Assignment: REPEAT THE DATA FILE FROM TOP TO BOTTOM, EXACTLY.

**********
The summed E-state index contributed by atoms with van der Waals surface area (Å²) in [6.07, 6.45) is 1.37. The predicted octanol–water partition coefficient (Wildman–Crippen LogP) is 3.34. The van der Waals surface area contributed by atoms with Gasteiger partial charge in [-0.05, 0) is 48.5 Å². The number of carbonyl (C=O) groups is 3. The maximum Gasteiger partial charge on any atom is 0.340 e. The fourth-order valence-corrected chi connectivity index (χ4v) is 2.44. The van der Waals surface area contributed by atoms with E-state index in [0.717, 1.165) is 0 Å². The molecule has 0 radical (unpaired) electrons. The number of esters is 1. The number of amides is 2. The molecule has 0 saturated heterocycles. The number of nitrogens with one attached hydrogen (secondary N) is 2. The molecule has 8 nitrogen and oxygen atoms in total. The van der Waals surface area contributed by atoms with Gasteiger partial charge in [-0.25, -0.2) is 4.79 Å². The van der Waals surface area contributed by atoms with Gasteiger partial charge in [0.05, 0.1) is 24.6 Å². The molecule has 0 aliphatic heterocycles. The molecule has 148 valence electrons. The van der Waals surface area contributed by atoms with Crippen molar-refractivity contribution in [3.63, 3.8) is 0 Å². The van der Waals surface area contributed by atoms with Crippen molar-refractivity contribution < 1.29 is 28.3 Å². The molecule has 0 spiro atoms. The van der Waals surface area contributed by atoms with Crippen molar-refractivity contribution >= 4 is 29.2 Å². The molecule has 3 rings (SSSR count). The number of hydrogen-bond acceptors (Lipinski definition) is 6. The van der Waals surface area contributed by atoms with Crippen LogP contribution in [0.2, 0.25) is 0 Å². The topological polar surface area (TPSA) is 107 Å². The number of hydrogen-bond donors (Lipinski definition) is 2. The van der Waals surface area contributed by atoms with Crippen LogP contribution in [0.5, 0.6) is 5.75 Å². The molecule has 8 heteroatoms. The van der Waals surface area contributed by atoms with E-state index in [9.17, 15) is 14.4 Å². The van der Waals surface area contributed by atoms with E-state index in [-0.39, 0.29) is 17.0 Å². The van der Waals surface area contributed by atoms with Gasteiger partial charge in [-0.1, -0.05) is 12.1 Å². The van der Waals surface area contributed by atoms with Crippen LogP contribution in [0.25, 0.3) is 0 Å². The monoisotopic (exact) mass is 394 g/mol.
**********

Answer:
The summed E-state index contributed by atoms with van der Waals surface area (Å²) in [6.07, 6.45) is 1.37. The predicted octanol–water partition coefficient (Wildman–Crippen LogP) is 3.34. The van der Waals surface area contributed by atoms with Gasteiger partial charge in [-0.05, 0) is 48.5 Å². The number of carbonyl (C=O) groups is 3. The maximum Gasteiger partial charge on any atom is 0.340 e. The fourth-order valence-corrected chi connectivity index (χ4v) is 2.44. The van der Waals surface area contributed by atoms with E-state index in [0.717, 1.165) is 0 Å². The molecule has 0 radical (unpaired) electrons. The number of esters is 1. The number of amides is 2. The molecule has 0 saturated heterocycles. The number of nitrogens with one attached hydrogen (secondary N) is 2. The molecule has 8 nitrogen and oxygen atoms in total. The van der Waals surface area contributed by atoms with Gasteiger partial charge in [-0.25, -0.2) is 4.79 Å². The van der Waals surface area contributed by atoms with Gasteiger partial charge in [0.05, 0.1) is 24.6 Å². The molecule has 0 aliphatic heterocycles. The molecule has 148 valence electrons. The van der Waals surface area contributed by atoms with Crippen molar-refractivity contribution in [3.63, 3.8) is 0 Å². The van der Waals surface area contributed by atoms with Crippen molar-refractivity contribution < 1.29 is 28.3 Å². The molecule has 0 spiro atoms. The van der Waals surface area contributed by atoms with Crippen molar-refractivity contribution >= 4 is 29.2 Å². The molecule has 3 rings (SSSR count). The number of hydrogen-bond acceptors (Lipinski definition) is 6. The van der Waals surface area contributed by atoms with Crippen LogP contribution in [0.2, 0.25) is 0 Å². The topological polar surface area (TPSA) is 107 Å². The number of hydrogen-bond donors (Lipinski definition) is 2. The van der Waals surface area contributed by atoms with Crippen LogP contribution in [0.5, 0.6) is 5.75 Å². The molecule has 8 heteroatoms. The van der Waals surface area contributed by atoms with E-state index in [9.17, 15) is 14.4 Å². The van der Waals surface area contributed by atoms with E-state index in [-0.39, 0.29) is 17.0 Å². The van der Waals surface area contributed by atoms with Gasteiger partial charge in [-0.1, -0.05) is 12.1 Å². The van der Waals surface area contributed by atoms with Crippen LogP contribution in [0.25, 0.3) is 0 Å². The monoisotopic (exact) mass is 394 g/mol.